New York:Maria Sharapova simply couldn't bear the thought of a US Open taking place without her.
So while sidelined with a torn shoulder a year ago, she refused to follow the tournament on TV. Basically pretended it wasn't even happening.
On Tuesday night, Sharapova was right where she likes to be: on the Grand Slam stage and in the spotlight. The 2006 US Open champion returned to the tournament with an impressive 6-3, 6-0 victory over Tsvetana Pironkova of Bulgaria.
"I was in the physical therapy office every single day, and the tennis was on. But I made a point not to watch it," Sharapova explained. "When you're not participating in a tournament that you very much love, and you've had success at, as an athlete and as a competitor, to not be there and not be competing is pretty tough."
Against her 98th-ranked opponent, Sharapova's game was as glittery as her black-and-silver dress, an outfit she described as a tribute to New York's skyline. The three-time Grand Slam title winner produced 29 winners - 23 more than Pironkova. And Sharapova's game was particularly clean in the second set, when she hit 16 winners and only five unforced errors.
Apart from four double-faults, Sharapova showed no signs of the shoulder injury that forced her to have surgery in October and kept off the tour for nearly 10 months.
"This is a Grand Slam. You've got to get going from the first match," Sharapova said. "After being gone, this is what it's all about."
Tell that to Ana Ivanovic. Or Dinara Safina.
Earlier Tuesday, Safina came perilously close to becoming the first No. 1-seeded woman to lose in the US Open's first round. But she eked out a victory over an 18-year-old from Australia who is ranked 167th and needed a wild-card invitation to get into the tournament.
The worst showing ever by a top-seeded woman in New York came last year, when Ivanovic exited in the second round. Now seeded 11th, Ivanovic did herself one worse this time, losing in the first round to 52nd-ranked Kateryna Bondarenko 2-6, 6-3, 7-6 (7).
"It hurts. I can tell you that," Ivanovic said. "I'm sure I will have sleepless nights."
At least the 2008 French Open champion had a big support group in the stands, cheering for her wildly. Safina, in contrast, would look up at her coach for positive body language, and instead, he'd cover his eyes with his hands or turn his head with a wince.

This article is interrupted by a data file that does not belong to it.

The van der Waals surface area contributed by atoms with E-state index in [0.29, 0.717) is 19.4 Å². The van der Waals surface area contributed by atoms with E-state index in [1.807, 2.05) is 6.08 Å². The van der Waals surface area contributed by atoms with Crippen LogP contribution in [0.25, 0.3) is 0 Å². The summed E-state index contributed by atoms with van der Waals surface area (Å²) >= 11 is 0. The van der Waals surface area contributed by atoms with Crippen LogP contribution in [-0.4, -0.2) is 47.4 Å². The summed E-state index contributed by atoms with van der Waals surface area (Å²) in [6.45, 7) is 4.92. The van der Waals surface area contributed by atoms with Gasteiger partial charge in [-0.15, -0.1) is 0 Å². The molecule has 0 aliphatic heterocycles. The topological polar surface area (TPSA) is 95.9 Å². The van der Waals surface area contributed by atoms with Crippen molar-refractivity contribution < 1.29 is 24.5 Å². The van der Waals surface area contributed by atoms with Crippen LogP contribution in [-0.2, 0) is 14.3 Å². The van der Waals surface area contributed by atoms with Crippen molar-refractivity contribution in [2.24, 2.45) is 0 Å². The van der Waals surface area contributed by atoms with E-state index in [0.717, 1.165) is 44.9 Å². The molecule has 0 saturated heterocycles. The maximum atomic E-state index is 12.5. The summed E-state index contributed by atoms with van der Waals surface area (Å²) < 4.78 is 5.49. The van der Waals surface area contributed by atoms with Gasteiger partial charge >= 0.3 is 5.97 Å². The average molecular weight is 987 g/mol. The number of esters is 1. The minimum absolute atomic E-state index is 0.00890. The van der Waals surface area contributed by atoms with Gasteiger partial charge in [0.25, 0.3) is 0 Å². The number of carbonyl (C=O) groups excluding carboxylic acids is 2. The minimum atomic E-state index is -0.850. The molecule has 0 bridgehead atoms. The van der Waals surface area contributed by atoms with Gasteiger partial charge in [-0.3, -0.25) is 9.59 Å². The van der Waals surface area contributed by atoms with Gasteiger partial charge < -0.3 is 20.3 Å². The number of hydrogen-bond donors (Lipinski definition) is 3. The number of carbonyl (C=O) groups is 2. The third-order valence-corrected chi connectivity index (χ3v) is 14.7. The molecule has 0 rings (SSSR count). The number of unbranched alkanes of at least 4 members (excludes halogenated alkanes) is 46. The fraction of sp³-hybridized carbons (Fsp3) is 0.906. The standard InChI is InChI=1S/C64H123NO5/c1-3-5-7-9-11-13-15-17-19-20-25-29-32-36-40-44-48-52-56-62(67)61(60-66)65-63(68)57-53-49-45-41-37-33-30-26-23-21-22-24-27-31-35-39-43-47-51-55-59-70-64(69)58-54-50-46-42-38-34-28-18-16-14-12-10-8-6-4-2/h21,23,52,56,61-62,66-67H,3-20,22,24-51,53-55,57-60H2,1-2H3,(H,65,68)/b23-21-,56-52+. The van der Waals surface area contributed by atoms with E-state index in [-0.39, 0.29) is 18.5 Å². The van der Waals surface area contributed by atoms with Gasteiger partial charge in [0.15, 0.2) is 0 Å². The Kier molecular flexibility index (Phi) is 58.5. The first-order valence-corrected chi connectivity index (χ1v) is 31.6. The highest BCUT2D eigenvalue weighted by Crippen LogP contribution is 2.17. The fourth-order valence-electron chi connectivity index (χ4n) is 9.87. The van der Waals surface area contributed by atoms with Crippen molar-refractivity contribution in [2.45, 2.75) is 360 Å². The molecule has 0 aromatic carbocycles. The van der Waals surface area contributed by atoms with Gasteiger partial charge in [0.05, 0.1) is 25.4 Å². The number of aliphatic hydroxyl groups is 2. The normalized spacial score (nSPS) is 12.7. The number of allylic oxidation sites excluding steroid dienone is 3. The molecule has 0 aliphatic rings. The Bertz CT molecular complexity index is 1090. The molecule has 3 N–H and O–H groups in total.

Nearly undone by 11 double-faults and 48 total unforced errors, Safina was a point away from a 4-0 deficit in the third set before coming back to beat Olivia Rogowska 6-7 (5), 6-2, 6-4.
Safina, younger sister of 2000 US Open champion Marat Safin, is used to faring well in the early stages of Grand Slam tournaments. Usually, it's later on that problems arise: She is 0-3 in major finals, all lopsided losses, and managed to win only one game against Venus Williams in the Wimbledon semifinals in July.
"I was surprised that, you know, she was giving me free points," said Rogowska, who never has defeated anyone ranked better than 47th.
As Rogowska spoke, her eyes were red, and she fiddled with a well-worn tissue.
"I'm disappointed I lost," she said, "and I didn't expect to say that after playing the No. 1 player in the world. It's a bit weird."
Ivanovic was not the only seeded player who was upset: 276th-ranked Jesse Witten of Naples, Fla., knocked off No. 29-seeded Igor Andreev of Russia 6-4, 6-0, 6-2; Nicolas Lapentti beat No. 19 Stanislas Wawrinka 4-6, 3-6, 7-6 (6), 7-6 (3), 6-3; and Ivan Navarro beat No. 27 Ivo Karlovic 6-4, 7-6 (8), 7-6 (5).
Yanina Wickmayer of Belgium defeated No. 16 Virginie Razzano of France 6-4, 6-3; and Shahar Peer of Israel eliminated No. 32 Agnes Szavay of Hungary 6-2, 6-2.
Otherwise, winners included 2004 US Open champion Svetlana Kuznetsova, past runners-up Elena Dementieva and Jelena Jankovic, No. 9 Caroline Wozniacki and No. 13 Nadia Petrova.
Men's winners included No. 2-seeded Andy Murray, last year's US Open runner-up, who beat Ernests Gulbis of Latvia 7-5, 6-3, 7-5 in Tuesday night's last match.
Also advancing were 2008 Australian Open champion Novak Djokovic and that tournament's runner-up, Jo-Wilfried Tsonga, along with No. 10 Fernando Verdasco, No. 11 Fernando Gonzalez, No. 16 Marin Cilic, No. 17 Tomas Berdych, No. 22 Sam Querrey of Thousand Oaks, Calif., and Taylor Dent of Newport Beach, Calif.
Dent, playing in the US Open for the first time since 2005, eliminated Feliciano Lopez of Spain 4-6, 7-6 (6), 6-3, 7-5.
Neither Safina nor Rogowska played particularly well. They combined for 24 double-faults, 113 unforced errors and 15 service breaks over 2 1/2 hours.
"I put a lot of pressure on her serve," Rogowska said, "and it seemed to crumble a bit."
Afterward, Safina found two things to be happy about: She didn't break any rackets - something big brother Marat is known for - and she didn't receive any warnings from the chair umpire. So, yes, the mental fragility she's acknowledged is an issue for her on court was a factor in her play, but at least Safina managed to keep it in check.
"It happens that you have a bad day and you want to ... say, 'I hate everything,'" Safina said. "But at the end of the day, you win the match, even like this - I would say a little bit ugly. But you come in the hotel, and you are like, 'I made it.'"
Rogowska, too, tried to focus on the positive.
A year ago, after all, she was back home in Melbourne, watching the US Open on television. On Tuesday, she was playing in the tournament and nearly winning - against the woman who is ranked No. 1, no less.
"My heart was just going crazy, and I was breathing, like, really fast," Rogowska said. "So next time, I guess, I'm just going to have to learn to stay calm, and, you know, not get too excited."
Sounds like good advice for Safina.